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Black and White Drawing 1975-6, 12 min. b&w, 16mm, silent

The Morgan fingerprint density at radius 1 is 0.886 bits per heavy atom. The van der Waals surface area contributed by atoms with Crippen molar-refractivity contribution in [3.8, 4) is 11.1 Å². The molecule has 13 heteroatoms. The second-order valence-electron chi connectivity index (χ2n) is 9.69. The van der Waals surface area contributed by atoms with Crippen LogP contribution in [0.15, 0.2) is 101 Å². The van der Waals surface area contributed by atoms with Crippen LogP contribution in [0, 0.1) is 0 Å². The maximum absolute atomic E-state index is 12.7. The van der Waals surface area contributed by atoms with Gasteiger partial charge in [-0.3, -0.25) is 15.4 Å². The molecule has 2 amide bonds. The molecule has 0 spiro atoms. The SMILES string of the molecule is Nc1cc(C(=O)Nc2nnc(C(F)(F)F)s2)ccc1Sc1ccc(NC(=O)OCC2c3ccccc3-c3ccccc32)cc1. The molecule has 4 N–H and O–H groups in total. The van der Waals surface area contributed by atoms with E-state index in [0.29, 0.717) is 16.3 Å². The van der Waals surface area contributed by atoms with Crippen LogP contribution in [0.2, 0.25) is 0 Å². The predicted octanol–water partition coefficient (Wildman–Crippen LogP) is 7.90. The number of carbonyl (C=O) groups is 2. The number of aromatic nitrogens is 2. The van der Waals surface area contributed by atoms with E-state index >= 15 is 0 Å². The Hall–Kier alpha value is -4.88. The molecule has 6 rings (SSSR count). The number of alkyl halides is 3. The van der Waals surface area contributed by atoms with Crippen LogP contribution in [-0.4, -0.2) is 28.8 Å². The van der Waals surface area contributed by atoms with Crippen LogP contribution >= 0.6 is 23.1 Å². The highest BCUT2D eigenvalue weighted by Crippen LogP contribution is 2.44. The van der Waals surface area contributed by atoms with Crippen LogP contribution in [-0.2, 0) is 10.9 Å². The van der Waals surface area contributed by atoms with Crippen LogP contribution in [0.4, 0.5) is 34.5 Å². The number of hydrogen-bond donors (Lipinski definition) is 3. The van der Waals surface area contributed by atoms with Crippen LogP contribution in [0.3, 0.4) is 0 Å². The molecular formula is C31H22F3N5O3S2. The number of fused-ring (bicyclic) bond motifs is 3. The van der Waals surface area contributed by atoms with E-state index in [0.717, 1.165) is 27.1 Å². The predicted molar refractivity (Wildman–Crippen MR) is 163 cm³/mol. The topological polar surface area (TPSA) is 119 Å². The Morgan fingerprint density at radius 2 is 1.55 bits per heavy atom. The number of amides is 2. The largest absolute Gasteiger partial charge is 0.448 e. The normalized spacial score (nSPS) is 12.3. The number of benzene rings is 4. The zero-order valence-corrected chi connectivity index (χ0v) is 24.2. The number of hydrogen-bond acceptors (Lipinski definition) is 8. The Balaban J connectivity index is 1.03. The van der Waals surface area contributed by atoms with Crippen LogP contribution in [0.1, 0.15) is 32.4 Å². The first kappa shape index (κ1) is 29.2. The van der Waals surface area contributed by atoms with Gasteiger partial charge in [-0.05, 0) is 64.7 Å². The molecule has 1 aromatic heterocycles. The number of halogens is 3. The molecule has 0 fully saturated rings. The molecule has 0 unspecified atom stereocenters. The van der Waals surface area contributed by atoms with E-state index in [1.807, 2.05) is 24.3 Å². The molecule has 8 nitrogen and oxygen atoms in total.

Black and White Drawing is about the two dimensionality of the film frame and the illusion of three dimensionality created by drawing. A sheet of gray paper is placed on the floor front of the camera. The film switches to negative: the paper is now darker, a different shade of gray. Haxton sketches in with "black" chalk black areas in wavy lines and goes over and over them, making them more solid. He leaves the frame. There is a cut to positive image: the chalk draws along the first areas, uniting them into a single shape that looks somewhat like a twig or a tuning fork with one short leg which appears at first to be equal in length to the other. Haxton uses the conventions of shading as "shadow" to make the white areas look like volumetric or perspectival extensions of the black: the drawing seems very object like. He changes the orientation of the paper by rotating it in the frame so that the "fork" is on the right and the short leg is on the top rather than in the bottom: this seems to distort the perspective, making the disparity between lengths more apparent. Using both black and white chalk, he extends the short leg so that it is equal to the longer one, making the drawing more illusionistic than before, then steps out of the frame, heightening the illusionism. The drawing seems to be floating in space. At the end of the film, the sheet of paper is pulled away, revealing the flat wood floor.

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